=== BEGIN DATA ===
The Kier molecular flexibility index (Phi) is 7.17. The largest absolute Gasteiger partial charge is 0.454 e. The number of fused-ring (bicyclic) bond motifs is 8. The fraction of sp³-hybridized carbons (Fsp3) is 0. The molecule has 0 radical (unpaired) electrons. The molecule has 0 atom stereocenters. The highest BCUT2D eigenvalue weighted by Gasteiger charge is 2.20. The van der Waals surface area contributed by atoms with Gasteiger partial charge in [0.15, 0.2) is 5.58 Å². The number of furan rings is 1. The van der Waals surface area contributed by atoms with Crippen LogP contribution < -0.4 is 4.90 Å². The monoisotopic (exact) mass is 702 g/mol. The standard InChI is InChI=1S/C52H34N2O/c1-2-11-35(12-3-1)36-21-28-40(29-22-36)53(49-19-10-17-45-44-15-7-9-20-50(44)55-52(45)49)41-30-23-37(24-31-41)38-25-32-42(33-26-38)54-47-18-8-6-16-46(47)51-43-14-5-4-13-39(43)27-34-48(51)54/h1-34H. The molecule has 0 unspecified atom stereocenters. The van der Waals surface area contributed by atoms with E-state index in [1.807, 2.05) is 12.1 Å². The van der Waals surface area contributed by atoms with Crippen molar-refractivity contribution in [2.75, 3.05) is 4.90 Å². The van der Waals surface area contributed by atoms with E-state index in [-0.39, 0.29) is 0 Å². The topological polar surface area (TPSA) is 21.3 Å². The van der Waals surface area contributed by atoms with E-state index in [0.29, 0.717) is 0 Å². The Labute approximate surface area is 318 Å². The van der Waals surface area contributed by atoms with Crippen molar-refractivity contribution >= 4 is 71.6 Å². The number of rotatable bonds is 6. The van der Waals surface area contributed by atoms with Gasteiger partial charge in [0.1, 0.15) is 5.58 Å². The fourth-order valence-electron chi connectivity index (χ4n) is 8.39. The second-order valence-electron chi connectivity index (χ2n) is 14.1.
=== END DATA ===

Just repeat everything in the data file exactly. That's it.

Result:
The Kier molecular flexibility index (Phi) is 7.17. The largest absolute Gasteiger partial charge is 0.454 e. The number of fused-ring (bicyclic) bond motifs is 8. The fraction of sp³-hybridized carbons (Fsp3) is 0. The molecule has 0 radical (unpaired) electrons. The molecule has 0 atom stereocenters. The highest BCUT2D eigenvalue weighted by Gasteiger charge is 2.20. The van der Waals surface area contributed by atoms with Gasteiger partial charge in [0.15, 0.2) is 5.58 Å². The number of furan rings is 1. The van der Waals surface area contributed by atoms with Crippen LogP contribution < -0.4 is 4.90 Å². The monoisotopic (exact) mass is 702 g/mol. The standard InChI is InChI=1S/C52H34N2O/c1-2-11-35(12-3-1)36-21-28-40(29-22-36)53(49-19-10-17-45-44-15-7-9-20-50(44)55-52(45)49)41-30-23-37(24-31-41)38-25-32-42(33-26-38)54-47-18-8-6-16-46(47)51-43-14-5-4-13-39(43)27-34-48(51)54/h1-34H. The molecule has 0 unspecified atom stereocenters. The van der Waals surface area contributed by atoms with E-state index in [1.807, 2.05) is 12.1 Å². The van der Waals surface area contributed by atoms with Crippen molar-refractivity contribution in [2.75, 3.05) is 4.90 Å². The van der Waals surface area contributed by atoms with E-state index in [-0.39, 0.29) is 0 Å². The topological polar surface area (TPSA) is 21.3 Å². The van der Waals surface area contributed by atoms with E-state index in [0.29, 0.717) is 0 Å². The Labute approximate surface area is 318 Å². The van der Waals surface area contributed by atoms with Crippen molar-refractivity contribution >= 4 is 71.6 Å². The number of rotatable bonds is 6. The van der Waals surface area contributed by atoms with Gasteiger partial charge in [0.1, 0.15) is 5.58 Å². The fourth-order valence-electron chi connectivity index (χ4n) is 8.39. The second-order valence-electron chi connectivity index (χ2n) is 14.1.